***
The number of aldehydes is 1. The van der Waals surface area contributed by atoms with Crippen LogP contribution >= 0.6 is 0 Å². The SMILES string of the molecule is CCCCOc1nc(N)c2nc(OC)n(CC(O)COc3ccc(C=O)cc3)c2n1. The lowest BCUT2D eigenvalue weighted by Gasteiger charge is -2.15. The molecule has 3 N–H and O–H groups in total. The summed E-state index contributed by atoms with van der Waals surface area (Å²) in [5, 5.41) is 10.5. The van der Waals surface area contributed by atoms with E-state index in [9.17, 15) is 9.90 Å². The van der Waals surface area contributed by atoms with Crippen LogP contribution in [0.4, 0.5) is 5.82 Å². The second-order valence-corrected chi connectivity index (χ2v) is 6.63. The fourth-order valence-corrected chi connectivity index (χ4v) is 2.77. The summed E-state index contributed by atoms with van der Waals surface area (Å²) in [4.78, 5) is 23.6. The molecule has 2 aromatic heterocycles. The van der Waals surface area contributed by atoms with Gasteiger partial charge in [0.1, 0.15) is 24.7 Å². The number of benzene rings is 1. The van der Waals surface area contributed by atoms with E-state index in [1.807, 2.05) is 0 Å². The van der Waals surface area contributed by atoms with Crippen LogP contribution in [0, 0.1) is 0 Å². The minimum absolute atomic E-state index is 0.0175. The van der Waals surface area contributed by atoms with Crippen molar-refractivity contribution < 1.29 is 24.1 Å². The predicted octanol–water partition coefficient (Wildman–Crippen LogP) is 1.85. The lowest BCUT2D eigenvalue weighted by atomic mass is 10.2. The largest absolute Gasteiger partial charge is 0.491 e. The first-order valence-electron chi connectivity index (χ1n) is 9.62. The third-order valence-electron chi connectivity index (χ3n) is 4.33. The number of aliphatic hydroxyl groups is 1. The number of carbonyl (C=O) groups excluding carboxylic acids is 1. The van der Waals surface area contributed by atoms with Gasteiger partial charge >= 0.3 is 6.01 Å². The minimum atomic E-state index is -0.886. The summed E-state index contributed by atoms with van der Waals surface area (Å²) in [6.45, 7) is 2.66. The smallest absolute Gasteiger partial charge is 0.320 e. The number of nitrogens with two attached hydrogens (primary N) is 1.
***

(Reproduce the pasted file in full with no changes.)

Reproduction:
The number of aldehydes is 1. The van der Waals surface area contributed by atoms with Crippen LogP contribution >= 0.6 is 0 Å². The SMILES string of the molecule is CCCCOc1nc(N)c2nc(OC)n(CC(O)COc3ccc(C=O)cc3)c2n1. The lowest BCUT2D eigenvalue weighted by Gasteiger charge is -2.15. The molecule has 3 N–H and O–H groups in total. The summed E-state index contributed by atoms with van der Waals surface area (Å²) in [5, 5.41) is 10.5. The van der Waals surface area contributed by atoms with E-state index in [9.17, 15) is 9.90 Å². The van der Waals surface area contributed by atoms with Crippen LogP contribution in [0.4, 0.5) is 5.82 Å². The second-order valence-corrected chi connectivity index (χ2v) is 6.63. The fourth-order valence-corrected chi connectivity index (χ4v) is 2.77. The summed E-state index contributed by atoms with van der Waals surface area (Å²) in [4.78, 5) is 23.6. The molecule has 2 aromatic heterocycles. The van der Waals surface area contributed by atoms with Gasteiger partial charge in [0.1, 0.15) is 24.7 Å². The number of benzene rings is 1. The van der Waals surface area contributed by atoms with E-state index in [1.807, 2.05) is 0 Å². The van der Waals surface area contributed by atoms with Crippen LogP contribution in [0, 0.1) is 0 Å². The minimum absolute atomic E-state index is 0.0175. The van der Waals surface area contributed by atoms with Crippen molar-refractivity contribution < 1.29 is 24.1 Å². The predicted octanol–water partition coefficient (Wildman–Crippen LogP) is 1.85. The lowest BCUT2D eigenvalue weighted by atomic mass is 10.2. The largest absolute Gasteiger partial charge is 0.491 e. The first-order valence-electron chi connectivity index (χ1n) is 9.62. The third-order valence-electron chi connectivity index (χ3n) is 4.33. The number of aliphatic hydroxyl groups is 1. The number of carbonyl (C=O) groups excluding carboxylic acids is 1. The van der Waals surface area contributed by atoms with Gasteiger partial charge >= 0.3 is 6.01 Å². The minimum atomic E-state index is -0.886. The summed E-state index contributed by atoms with van der Waals surface area (Å²) in [6.45, 7) is 2.66. The smallest absolute Gasteiger partial charge is 0.320 e. The number of nitrogens with two attached hydrogens (primary N) is 1.